Juve also had Roberto Baggio, Gianluca Vialli, Alessandro Del Piero and Andreas Möller to choose from at various points of Ravanelli’s four seasons with the club, and it has been suggested they under-performed in that period considering the talent at their disposal.
Ravanelli, however, argues Lippi’s team was actually greater than the sum of its parts.
“If we talk about that team I played in, the atmosphere we created within the group was special,” he says.
“We probably performed over the real value of the single players because we worked together, following Lippi’s guidelines and never giving up.
“I am proud of the Champions League, the Scudettos and even the UEFA Cup I won, but probably it’s true that Juventus have won less in Europe than they could have in their history.
“But still, they’ve reached the Champions League final nine times, which means that even in Europe they’re a leader. The finals are very strange matches, everything can happen and it’s never easy to win.”
After leaving Boro for Marseille in 1997 and then heading home to Italy with Lazio, where he won another Serie A and Coppa Italia double, Ravanelli returned to England for a second spell in 2001 with Derby County
Once again he suffered relegation from the Premier League, but he has nothing but great things to say about English football and feels a tinge of regret that he did not stay for longer.
“It’s real football, very strong but fair,” Ravanelli says. “The fans are very passionate, they support you when things go in the right way and even more when things go in the wrong way.
“We should look at them (in Italy) and learn the lesson. Nowhere you can live football as in England.
“I went to OM and also there I was welcomed very well, I did well, still today OM’s fans love me and I love them, but probably I should have stayed in England some more years.
“I had the opportunity to go to Tottenham after Boro were relegated, but then I chose OM. It was not wrong, because OM was and is still one of the best teams in Europe, but I still miss the English football atmosphere.
“England for football is the top and I would do everything to come back and still live those emotions.”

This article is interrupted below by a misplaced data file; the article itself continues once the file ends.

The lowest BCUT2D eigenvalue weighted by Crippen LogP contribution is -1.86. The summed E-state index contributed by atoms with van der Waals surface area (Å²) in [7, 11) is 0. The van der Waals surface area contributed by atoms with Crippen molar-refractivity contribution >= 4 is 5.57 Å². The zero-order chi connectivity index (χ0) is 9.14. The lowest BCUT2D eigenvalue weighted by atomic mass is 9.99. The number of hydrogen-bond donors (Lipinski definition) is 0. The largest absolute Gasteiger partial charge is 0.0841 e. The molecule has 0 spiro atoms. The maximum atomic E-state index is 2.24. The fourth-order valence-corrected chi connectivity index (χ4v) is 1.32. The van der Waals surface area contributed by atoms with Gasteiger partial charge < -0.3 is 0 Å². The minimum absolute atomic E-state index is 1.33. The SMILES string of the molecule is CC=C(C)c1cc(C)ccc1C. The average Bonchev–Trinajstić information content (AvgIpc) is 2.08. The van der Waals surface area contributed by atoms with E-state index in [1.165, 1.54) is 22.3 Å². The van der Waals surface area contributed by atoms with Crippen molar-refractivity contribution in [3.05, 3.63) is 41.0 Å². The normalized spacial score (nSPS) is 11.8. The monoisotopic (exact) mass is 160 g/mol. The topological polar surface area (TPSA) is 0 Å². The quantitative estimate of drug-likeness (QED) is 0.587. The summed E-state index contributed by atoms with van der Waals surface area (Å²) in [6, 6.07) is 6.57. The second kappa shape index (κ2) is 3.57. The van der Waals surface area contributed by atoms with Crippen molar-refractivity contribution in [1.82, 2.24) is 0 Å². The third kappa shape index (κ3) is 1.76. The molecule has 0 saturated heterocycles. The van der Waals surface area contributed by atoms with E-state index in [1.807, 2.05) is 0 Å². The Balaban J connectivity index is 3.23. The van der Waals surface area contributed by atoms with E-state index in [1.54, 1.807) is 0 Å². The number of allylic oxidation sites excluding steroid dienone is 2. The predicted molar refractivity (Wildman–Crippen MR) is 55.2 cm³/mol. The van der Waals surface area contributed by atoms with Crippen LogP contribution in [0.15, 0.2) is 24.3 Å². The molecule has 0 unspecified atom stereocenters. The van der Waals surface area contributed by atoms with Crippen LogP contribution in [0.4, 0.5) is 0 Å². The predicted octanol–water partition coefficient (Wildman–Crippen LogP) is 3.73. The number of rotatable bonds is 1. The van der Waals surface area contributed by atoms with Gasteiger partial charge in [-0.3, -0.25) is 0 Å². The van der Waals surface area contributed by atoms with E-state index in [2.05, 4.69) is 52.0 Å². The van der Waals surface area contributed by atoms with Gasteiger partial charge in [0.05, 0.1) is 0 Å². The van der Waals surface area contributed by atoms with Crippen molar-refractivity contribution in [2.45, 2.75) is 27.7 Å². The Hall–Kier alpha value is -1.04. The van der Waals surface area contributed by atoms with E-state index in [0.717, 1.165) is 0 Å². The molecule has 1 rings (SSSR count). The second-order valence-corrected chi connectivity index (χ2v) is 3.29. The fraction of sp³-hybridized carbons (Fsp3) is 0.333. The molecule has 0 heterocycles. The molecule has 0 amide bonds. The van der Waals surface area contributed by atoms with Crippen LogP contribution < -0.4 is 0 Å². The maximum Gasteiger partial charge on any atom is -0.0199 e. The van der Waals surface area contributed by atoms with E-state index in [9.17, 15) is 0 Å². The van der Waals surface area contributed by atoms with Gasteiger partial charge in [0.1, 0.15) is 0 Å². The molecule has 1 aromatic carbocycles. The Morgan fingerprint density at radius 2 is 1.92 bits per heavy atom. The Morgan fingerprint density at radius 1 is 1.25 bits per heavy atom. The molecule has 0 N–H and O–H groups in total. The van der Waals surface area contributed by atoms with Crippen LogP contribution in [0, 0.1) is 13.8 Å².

While Ravanelli may not be able to experience English football as a player again, he would love to one day return as a manager.
He spent two years back at Juve as a youth coach, and though his first experience as the main man did not go to plan – he was dismissed by French club Ajaccio after only 12 Ligue 1 games in charge – he is not deterred.
“It would be another dream come true (to manage in England),” he says. I really would like to live an experience like that, also because usually English clubs support their coaches more than in Italy or other countries.
“A coach needs time in order to transfer his ideas. Look at what (Antonio) Conte did: he had some difficulties at the beginning, but then…
“I’d like to find a serious club which supports me and lets me try to build up something which could last for many years.
“I’ve already trained Juventus’ young teams, and even at Ajaccio, notwithstanding how it ended, I think I’ve shown something important. I still receive some calls from players of that team, showing we were building something important.
“Notwithstanding all the difficulties in which we had to operate, we were doing well. We drew with PSG at their home; we won against Lyon; we were in a good position before the club decided to fire me because of some injuries.
“After that the team struggled and at the end of the season they were relegated. I am sure that we could have done better if they trusted us and our job.”
A final word for English football fans?
“As I said before, I really miss the English football atmosphere and I hope to come back to live those emotions again.”